Fast-fashion retailers were popular back home in Dallas, but since officially relocating to New York City earlier this summer, I’ve noticed something: They’re quite a big deal in The Big Apple.
At what seems like on every corner and between virtually every street, you’re certain to find a Zara flanked by an H&M, adjacent to a Joe Fresh, a stone’s throw away from a Forever 21. And a survey of at the windows will connect the dots between the stylish looks outfitted on the mannequins and the originals they were “inspired” by months earlier on the runway.
These clothes, often a fraction of the price of the designer version, represent the final stage in feverish fashion cycle that I’ve taken the liberty of summing up for you: Designers show clothes each season, buyers decide which pieces they’ll buy and editors decide which island to send a styling team to for a shoot featuring said clothes, as consumers scarf up the runway images from social media like vultures. Meanwhile, the previously mentioned mass retailers forecast the prevailing looks that will appeal to younger, trend-conscious-but-cash-challenged shoppers and in a matter of weeks recreate — critics say “knock off” — those looks which end up on the mannequins I walk by each day.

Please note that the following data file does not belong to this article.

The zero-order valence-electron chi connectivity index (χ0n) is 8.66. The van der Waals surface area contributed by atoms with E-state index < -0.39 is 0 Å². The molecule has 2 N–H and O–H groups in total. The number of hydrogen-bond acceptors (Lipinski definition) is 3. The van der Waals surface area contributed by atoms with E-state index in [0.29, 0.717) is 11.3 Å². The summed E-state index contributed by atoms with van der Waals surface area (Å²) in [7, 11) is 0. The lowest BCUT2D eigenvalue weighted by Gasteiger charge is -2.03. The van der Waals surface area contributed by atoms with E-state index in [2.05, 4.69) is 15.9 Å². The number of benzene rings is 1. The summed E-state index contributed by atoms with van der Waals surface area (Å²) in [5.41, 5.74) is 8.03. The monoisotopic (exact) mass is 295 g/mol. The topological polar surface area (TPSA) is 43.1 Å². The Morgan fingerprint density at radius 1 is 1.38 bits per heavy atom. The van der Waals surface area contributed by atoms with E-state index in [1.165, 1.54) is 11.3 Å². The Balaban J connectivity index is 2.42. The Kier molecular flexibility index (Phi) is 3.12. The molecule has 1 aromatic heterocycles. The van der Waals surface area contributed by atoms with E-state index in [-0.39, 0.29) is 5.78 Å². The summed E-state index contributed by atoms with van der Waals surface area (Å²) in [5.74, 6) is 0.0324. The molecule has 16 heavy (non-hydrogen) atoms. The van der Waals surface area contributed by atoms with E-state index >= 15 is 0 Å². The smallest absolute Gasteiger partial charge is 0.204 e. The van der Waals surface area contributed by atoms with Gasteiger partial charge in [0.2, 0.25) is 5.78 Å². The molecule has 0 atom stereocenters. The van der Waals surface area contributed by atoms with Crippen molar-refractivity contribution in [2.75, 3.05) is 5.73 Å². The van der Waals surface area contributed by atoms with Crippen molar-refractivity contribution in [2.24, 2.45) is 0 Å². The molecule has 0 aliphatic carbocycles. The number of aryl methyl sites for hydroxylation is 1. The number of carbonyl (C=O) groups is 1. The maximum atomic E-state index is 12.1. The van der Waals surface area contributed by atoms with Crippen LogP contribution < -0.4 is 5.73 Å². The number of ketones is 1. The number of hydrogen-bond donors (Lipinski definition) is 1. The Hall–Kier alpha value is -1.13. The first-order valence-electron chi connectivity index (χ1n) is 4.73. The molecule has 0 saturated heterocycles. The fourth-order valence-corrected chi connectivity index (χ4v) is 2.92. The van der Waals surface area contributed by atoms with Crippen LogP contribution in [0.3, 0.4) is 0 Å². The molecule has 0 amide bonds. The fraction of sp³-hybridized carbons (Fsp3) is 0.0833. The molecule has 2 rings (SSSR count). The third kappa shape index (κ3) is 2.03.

On the one hand, it’s an inescapable consequence of fashion’s current walls-down, democratic climate. After all, shouldn’t everyone be able to participate in the fun and fierceness that fashion pervades? Yes, most contend, which is why these stores are so popular: They provide a pinch of the Prada perfection that most adore — but can’t afford — at an accessible price point.
But designers — Alexander Wang and Diane Von Furstenberg immediately spring to mind — have holes to poke in that rationale. First, they argue the creative component. There are brand signatures that are straight-up replicated by these mass stores (for Wang, think the studs on the bottom of his popular Rocco bag or the trademark prints von Furstenberg has built her brand on) that are the result of months of braininstorming and planning, trial and error. So to swoop in and capitalize on those ideas is, in their eyes, nefarious to say the least.
Then there’s the issue of sustainability. We’ve always endorsed the idea of smart shopping — “buy less, buy better” is the industry mantra — and not just because it makes getting dressed in the mornings less stressful, but because of the waste that results from filling a closet full of one-hitter quitters as I’m known to call them: pieces that have a short shelf-life due to trendiness or construction. With cheap clothes, zippers are susceptible to breakage with one violent tug too many and if you’re not careful, the buttons on a blouse are prone to popping off at a moment’s notice. You’re often getting what you pay for, leaving many in the industry and business world at large left to wonder: Is it worth it?
Those are just a few reasons that I found Balmain’s creative director Olivier Rousteing’s comments on Zara’s way of doing business so intriguing.